Among the more than 300,000 people who were exposed to the atomic bomb that day in Hiroshima, 113 members of the Chugoku Shimbun staff--one-third of our work force at the time--were killed in the blast. Ever since, our coverage has maintained a special focus on the atomic bombings and peace, determined that the evil committed during World War II, including Japan’s own aggression in Asia, must not be repeated. Tamogami’s statement, then, was like a slap in the face to us and to our predecessors from the past. His statement made it clear that high-ranking officials of Japan’s Self Defense Force have dangerous views on nuclear weapons. We cannot help but feel frustrated that our voices are not being heard.

Memories of the war and the atomic bombings are fading among the Japanese people and there is uneasiness over threats arising from North Korea’s nuclear weapons program and China’s military buildup. These circumstances may account for the Japanese public’s uncritical acceptance of nuclear deterrence. In this mindset, though, the recognition that the experiences of Hiroshima and Nagasaki have a special meaning in human history, that chronic war can no longer be fought as usual, is ignored.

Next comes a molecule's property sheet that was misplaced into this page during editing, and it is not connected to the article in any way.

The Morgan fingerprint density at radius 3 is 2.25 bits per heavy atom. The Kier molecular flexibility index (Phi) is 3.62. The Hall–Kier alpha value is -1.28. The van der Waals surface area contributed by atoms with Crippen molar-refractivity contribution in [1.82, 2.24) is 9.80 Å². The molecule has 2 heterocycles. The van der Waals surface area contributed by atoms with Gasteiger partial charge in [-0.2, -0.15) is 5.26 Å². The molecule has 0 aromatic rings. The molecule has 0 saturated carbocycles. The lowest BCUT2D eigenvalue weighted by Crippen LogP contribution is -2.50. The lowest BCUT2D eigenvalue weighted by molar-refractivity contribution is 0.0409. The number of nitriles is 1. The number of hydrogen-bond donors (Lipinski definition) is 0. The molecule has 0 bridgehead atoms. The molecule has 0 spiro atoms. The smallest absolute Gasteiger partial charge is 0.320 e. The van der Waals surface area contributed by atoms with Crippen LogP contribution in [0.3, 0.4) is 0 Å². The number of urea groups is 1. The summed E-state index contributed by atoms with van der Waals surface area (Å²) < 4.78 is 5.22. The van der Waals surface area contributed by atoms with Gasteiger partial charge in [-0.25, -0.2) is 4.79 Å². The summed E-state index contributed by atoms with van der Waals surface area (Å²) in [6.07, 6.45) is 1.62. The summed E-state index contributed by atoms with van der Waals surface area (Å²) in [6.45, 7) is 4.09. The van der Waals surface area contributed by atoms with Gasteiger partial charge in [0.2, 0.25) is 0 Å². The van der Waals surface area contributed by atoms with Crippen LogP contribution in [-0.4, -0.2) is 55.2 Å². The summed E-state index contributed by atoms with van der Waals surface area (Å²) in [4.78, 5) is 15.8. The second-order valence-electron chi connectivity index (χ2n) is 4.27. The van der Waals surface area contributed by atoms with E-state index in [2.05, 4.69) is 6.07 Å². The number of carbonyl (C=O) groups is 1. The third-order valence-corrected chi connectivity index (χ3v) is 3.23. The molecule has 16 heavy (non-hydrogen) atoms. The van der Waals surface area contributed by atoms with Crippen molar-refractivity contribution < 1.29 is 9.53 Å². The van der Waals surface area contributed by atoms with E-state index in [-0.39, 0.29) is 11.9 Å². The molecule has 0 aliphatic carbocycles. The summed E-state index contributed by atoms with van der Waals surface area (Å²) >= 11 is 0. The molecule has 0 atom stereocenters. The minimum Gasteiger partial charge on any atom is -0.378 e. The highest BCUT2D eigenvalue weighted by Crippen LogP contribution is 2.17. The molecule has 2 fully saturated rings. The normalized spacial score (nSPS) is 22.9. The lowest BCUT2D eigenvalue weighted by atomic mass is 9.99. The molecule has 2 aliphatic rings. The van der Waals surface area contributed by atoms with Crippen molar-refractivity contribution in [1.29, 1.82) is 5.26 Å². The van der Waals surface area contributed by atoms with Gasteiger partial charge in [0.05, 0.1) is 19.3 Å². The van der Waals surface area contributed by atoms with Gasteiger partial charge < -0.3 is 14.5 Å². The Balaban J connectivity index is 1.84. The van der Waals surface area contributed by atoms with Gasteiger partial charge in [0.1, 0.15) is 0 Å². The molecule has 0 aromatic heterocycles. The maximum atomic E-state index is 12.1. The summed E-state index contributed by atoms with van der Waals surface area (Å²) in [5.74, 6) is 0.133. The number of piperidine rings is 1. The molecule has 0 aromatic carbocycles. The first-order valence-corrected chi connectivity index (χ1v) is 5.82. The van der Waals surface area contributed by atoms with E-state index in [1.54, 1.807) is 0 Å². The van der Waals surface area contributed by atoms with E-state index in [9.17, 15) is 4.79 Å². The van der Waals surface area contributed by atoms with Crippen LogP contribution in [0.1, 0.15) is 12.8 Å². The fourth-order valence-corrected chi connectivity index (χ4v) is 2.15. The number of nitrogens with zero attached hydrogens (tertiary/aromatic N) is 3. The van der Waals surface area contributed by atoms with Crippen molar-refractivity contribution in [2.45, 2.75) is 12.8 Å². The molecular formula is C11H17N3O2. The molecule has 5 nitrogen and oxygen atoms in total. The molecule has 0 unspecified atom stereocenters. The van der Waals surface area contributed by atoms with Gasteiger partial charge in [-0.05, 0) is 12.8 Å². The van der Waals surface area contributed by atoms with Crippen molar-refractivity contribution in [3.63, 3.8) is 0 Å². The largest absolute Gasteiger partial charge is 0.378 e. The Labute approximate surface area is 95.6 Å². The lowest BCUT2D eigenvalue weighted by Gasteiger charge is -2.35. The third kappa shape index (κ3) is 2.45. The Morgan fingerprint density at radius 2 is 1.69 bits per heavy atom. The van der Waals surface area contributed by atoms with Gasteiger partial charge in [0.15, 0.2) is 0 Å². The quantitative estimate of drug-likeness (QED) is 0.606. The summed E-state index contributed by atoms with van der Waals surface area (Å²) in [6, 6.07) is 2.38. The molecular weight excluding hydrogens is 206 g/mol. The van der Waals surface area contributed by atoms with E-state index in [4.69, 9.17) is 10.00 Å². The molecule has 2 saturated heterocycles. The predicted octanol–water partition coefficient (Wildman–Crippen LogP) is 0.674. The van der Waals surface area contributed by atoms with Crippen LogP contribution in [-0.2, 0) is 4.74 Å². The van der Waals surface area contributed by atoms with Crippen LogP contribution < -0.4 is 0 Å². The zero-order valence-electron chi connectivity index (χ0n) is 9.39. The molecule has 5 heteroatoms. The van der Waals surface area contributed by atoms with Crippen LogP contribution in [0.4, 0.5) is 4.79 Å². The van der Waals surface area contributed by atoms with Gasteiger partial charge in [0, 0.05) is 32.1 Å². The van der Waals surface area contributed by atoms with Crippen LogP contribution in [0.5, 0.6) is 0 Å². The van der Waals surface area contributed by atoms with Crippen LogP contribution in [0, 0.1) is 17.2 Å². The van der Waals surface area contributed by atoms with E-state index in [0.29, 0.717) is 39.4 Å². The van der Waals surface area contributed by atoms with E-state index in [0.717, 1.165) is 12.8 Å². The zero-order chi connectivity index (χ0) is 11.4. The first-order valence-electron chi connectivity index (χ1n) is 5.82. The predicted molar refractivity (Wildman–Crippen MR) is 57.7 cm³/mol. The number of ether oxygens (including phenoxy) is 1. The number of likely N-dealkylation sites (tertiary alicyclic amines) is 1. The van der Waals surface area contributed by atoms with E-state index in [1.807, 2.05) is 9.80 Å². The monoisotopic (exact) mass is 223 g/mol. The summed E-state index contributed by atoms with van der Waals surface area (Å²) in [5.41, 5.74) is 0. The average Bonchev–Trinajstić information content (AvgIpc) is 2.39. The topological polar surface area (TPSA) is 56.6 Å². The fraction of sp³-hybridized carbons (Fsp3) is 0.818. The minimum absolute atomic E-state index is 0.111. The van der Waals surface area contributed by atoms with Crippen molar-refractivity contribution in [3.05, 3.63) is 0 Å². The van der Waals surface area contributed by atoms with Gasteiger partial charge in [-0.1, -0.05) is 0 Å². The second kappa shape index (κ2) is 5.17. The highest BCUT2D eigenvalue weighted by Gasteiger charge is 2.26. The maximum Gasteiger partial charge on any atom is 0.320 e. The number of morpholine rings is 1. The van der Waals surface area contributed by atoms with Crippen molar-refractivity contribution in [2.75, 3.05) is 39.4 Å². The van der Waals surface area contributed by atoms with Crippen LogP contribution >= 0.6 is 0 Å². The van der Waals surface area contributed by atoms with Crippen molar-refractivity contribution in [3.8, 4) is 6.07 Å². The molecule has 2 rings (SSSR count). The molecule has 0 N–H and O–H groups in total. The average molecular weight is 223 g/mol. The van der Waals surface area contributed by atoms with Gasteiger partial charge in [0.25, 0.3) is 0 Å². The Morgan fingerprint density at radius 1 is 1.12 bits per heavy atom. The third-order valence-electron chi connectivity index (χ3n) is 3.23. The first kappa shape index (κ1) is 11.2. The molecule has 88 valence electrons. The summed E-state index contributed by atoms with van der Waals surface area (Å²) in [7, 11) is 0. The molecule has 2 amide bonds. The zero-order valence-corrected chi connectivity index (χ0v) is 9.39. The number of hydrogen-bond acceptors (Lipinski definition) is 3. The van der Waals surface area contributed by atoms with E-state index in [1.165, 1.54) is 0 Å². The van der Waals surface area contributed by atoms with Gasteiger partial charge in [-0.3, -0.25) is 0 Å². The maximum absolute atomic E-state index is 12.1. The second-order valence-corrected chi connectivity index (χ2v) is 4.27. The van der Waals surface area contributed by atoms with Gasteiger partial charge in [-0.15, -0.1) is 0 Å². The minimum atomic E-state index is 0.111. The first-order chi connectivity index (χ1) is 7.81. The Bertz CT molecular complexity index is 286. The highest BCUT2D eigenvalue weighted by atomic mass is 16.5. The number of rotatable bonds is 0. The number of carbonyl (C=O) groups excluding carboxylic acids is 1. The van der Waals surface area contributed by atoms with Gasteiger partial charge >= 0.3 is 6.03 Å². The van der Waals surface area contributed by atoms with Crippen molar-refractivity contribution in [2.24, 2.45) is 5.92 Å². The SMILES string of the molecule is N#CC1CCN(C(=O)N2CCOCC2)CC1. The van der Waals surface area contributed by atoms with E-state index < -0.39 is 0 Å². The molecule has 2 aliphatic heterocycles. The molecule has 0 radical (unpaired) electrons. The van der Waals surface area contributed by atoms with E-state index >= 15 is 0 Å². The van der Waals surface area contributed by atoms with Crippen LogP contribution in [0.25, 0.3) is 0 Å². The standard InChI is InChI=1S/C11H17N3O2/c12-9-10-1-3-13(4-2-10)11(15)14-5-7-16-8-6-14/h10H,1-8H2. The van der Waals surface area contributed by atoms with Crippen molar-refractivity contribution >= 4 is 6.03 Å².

The idea that the possession of nuclear weapons can prevent war is, on the surface, a rational stand. However, this idea will inevitably lead to an increasing number of nuclear weapon states and fierce competition among them in regard to nuclear development, based on the sort of fear and mistrust that characterized the relationship between the United States and the former Soviet Union during the Cold War. Further development of nuclear weapons will expose more people to radiation and produce more radioactive materials and waste which will need to be tightly controlled for generations. If Japan, the country that experienced the atomic bombings, were to develop and possess nuclear weapons, it would not be able to serve as a moral brake to nuclear weapons development. “Nuclearism” will turn the planet into a “nuclear jungle,” full of nuclear weapon states, and the human race will reel down a road to catastrophe.